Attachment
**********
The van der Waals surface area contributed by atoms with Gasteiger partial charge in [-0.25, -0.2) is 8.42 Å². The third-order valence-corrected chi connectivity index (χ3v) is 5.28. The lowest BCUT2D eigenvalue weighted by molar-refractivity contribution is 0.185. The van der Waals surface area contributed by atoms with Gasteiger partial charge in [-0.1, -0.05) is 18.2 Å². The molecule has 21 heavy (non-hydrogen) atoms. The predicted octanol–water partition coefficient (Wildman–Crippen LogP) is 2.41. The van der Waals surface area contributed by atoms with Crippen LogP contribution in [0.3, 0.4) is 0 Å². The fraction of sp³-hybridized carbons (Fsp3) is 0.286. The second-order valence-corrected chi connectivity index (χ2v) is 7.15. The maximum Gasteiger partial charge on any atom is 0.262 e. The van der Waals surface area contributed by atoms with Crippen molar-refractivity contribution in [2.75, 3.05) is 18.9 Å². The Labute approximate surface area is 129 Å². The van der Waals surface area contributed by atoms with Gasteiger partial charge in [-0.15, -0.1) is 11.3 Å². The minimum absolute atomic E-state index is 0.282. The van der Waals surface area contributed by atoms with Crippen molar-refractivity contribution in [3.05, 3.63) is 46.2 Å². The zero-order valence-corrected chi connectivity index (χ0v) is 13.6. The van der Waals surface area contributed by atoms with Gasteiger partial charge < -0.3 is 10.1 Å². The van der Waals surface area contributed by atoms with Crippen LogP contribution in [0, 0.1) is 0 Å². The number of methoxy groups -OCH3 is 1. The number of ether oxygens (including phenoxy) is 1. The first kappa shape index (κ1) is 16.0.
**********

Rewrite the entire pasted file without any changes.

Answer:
The van der Waals surface area contributed by atoms with Gasteiger partial charge in [-0.25, -0.2) is 8.42 Å². The third-order valence-corrected chi connectivity index (χ3v) is 5.28. The lowest BCUT2D eigenvalue weighted by molar-refractivity contribution is 0.185. The van der Waals surface area contributed by atoms with Gasteiger partial charge in [-0.1, -0.05) is 18.2 Å². The molecule has 21 heavy (non-hydrogen) atoms. The predicted octanol–water partition coefficient (Wildman–Crippen LogP) is 2.41. The van der Waals surface area contributed by atoms with Crippen LogP contribution in [0.3, 0.4) is 0 Å². The fraction of sp³-hybridized carbons (Fsp3) is 0.286. The second-order valence-corrected chi connectivity index (χ2v) is 7.15. The maximum Gasteiger partial charge on any atom is 0.262 e. The van der Waals surface area contributed by atoms with Crippen molar-refractivity contribution in [2.75, 3.05) is 18.9 Å². The Labute approximate surface area is 129 Å². The van der Waals surface area contributed by atoms with Gasteiger partial charge in [-0.15, -0.1) is 11.3 Å². The minimum absolute atomic E-state index is 0.282. The van der Waals surface area contributed by atoms with Crippen molar-refractivity contribution in [3.05, 3.63) is 46.2 Å². The zero-order valence-corrected chi connectivity index (χ0v) is 13.6. The van der Waals surface area contributed by atoms with Gasteiger partial charge < -0.3 is 10.1 Å². The van der Waals surface area contributed by atoms with Crippen LogP contribution in [0, 0.1) is 0 Å². The number of methoxy groups -OCH3 is 1. The number of ether oxygens (including phenoxy) is 1. The first kappa shape index (κ1) is 16.0.